Black Blossoms: The black female artists you should be following

Being a woman in the art world is not easy. Art history is told through male artists’ work and female artists are often overlooked.

Data compiled by the Guardian in 2017 found that just four per cent of works in the National Gallery of Scotland were created by women. Other galleries didn’t fare much better with 20 per cent of works at Whitworth Manchester being produced by women and 35 per cent of works at Tate Modern coming from female artists. In the same year, Artfinder released statistics that revealed the only one of the top 100 artworks sold in 2015 had been created by a female artist.

Even Guerrilla Girls, founded in 1985 and one of the best-known feminist art collectives of the last 30 years, didn’t have a solo exhibition in the UK until 2016.

It’s statistics like these that led Bolanle Tajudeen and Cynthia Silveira to found Black Blossoms, an organisation working to curate exhibitions that provide opportunities for the public to engage with female artists, and specifically female artists of colour. Here, they have named a few of their favourite emerging black women artists living and working in the UK to watch and invest in…

Rosa Johan

A BA architecture graduate from Cambridge, Rosa quit her job in the city to pursue an MA in Fine Art Media at the Slade School of Fine Art, the core of her practice is to reach maximum self esteem. She was chosen by Nick Knight to become Sarabande: Lee Alexander Mcqueen scholar and did her first solo show at the Sarabande this year, presenting her work ‘The Thigh House.’

The Thigh House is based on a Cuban myth that it was the job of black female slaves to make roof tiles on their thighs. To reclaim the bodies of black women and to also look and to reclaim architectural spaces, Rosa ran workshop for women and non-binary people of colour to attend and learn to make roof tiles from their thighs.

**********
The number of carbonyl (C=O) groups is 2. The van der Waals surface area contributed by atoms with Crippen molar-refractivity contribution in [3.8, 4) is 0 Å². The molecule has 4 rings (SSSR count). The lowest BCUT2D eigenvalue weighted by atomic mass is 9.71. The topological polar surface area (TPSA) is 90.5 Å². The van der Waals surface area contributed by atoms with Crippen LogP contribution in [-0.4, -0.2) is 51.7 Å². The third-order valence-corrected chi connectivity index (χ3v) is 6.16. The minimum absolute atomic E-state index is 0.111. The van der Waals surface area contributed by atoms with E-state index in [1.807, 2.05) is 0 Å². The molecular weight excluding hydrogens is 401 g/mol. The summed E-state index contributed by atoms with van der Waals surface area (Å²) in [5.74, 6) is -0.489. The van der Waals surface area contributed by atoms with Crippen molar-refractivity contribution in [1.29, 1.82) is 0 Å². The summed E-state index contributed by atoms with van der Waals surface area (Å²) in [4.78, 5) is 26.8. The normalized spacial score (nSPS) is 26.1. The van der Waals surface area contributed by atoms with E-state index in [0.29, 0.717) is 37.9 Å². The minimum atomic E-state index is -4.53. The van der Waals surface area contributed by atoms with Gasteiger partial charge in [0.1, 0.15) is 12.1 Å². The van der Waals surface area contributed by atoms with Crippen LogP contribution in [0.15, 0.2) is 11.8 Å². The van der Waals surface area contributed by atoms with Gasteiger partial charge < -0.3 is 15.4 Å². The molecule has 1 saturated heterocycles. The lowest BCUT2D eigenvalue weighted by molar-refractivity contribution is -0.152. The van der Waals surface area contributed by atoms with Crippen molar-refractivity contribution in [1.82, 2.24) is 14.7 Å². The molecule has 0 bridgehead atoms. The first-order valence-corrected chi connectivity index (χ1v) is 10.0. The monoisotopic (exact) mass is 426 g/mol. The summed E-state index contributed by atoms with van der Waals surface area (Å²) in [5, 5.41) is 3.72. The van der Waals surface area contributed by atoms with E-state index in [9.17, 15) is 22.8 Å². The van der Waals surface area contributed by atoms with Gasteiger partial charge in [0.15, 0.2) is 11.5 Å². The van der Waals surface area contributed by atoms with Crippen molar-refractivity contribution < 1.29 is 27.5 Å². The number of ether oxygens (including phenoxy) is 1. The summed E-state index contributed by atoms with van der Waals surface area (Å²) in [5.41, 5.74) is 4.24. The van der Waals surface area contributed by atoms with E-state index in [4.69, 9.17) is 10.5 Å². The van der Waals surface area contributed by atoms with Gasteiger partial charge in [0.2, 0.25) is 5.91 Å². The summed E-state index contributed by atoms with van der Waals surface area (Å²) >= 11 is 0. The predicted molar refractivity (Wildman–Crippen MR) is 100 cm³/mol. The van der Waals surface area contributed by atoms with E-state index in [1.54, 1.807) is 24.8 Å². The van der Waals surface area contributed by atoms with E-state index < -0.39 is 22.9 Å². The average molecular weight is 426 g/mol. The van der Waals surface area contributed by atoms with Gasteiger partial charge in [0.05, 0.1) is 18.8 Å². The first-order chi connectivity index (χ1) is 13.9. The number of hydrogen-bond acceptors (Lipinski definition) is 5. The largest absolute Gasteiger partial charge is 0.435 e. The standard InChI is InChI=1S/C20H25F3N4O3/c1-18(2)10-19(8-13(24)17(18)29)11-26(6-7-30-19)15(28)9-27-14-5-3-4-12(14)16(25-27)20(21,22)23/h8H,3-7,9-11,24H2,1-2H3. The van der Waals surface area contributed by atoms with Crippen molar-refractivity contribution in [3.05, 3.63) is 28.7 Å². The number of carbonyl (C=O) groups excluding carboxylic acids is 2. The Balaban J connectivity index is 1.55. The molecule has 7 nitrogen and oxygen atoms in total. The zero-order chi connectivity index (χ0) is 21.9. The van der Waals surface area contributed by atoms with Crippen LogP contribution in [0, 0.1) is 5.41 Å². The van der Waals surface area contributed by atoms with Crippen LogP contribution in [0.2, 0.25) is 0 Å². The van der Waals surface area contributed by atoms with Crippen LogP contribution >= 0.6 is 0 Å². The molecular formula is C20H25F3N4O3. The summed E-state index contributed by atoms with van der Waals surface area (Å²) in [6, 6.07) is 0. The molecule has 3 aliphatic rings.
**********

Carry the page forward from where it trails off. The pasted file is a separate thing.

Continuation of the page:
Follow her Instagram: @rosa_johan

Phoebe Boswell

Eva Langret, head of exhibitions at London’s Tiwani Contemporary Gallery poetically described Boswell’s work, saying: “The fragility of her Kenyan identity, and this rootless aspect of her being, ignites her work with a delicate search for belonging, through which her art becomes a vehicle that drives her on her journey home. And even though she admits Kenya will never be home, her art enables her to channel this yearning, so that through it, she can get closer to her heritage, metaphorically. The words of James Baldwin are particularly crucial to Boswell's sense of belonging; ‘the place in which I'll fit will not exist until I make it.’”

 Follow her on Twitter: @phoebeboswell

Sola Olulode

Sola Olulode is a Fine Art graduate from University of Brighton. Her work aims to portray both the complexity and optimism of the black womxn/femme identity. Each canvas is stretched with her own version of Adire, an indigo-dyed textile traditionally made by Yoruba womxn in Nigeria.

Exploring the relationship between Blackness, colour, and identity. She exhibits on painted walls to enhance the indigo tones present in her work and as a political statement confronting the whiteness and white walls of art institutions.